Philip Wilson Steer (28 December 1860 – 18 March 1942) was a British painter of landscapes, seascapes plus portraits and figure studies. He was also an influential art teacher. His sea and landscape paintings made him a leading figure in the Impressionist movement in Britain but in time he turned to a more traditional English style, clearly influenced by both John Constable and J. M. W. Turner, and spent more time painting in the countryside rather than on the coast. As a painting tutor at the Slade School of Art for many years he influenced generations of young artists.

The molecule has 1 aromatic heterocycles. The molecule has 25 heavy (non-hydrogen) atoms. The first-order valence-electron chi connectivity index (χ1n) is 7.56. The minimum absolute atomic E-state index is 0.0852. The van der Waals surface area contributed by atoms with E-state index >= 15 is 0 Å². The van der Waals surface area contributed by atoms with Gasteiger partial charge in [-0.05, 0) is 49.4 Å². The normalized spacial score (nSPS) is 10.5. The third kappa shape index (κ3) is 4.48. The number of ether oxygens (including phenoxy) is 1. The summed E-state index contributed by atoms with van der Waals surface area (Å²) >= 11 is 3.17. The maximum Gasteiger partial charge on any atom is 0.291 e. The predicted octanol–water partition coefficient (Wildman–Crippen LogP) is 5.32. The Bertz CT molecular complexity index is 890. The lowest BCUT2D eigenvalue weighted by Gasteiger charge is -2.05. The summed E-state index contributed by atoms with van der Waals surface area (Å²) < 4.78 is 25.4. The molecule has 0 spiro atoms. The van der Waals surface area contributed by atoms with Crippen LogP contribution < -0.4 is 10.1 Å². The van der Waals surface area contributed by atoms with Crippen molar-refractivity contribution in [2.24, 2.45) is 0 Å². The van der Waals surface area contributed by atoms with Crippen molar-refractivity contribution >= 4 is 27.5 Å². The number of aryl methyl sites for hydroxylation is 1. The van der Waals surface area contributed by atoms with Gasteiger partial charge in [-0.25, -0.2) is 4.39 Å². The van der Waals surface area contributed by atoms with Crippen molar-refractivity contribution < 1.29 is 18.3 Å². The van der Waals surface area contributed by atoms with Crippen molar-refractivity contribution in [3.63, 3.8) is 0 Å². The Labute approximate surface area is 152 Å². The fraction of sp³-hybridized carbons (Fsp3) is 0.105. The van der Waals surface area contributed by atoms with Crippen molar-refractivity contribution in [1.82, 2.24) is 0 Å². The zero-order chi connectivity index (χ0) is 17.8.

Artist as subject
Henry Scott Tuke Diary of Henry Scott Tuke
J. Leger & Son (London, UK) J. Leger & Son exhibition catalogue titled ‘Exhibition of “Nudes” By Contemporary Artists.’
J. Leger & Son (London, UK) J. Leger & Son exhibition catalogue titled ‘Paintings, Water-colours & Sculptures by Contemporary Artists’
Hampstead Artists Council (London, UK) Hampstead Artists’ Council souvenir exhibition catalogue titled ‘Hampstead Artists Past and Present’
British impressionism describes the work of artists working in Britain in the late nineteenth-century who were influenced by the ideas ...
The New English Art Club (NEAC) was founded in London in 1886 as an exhibiting society by artists influenced by ...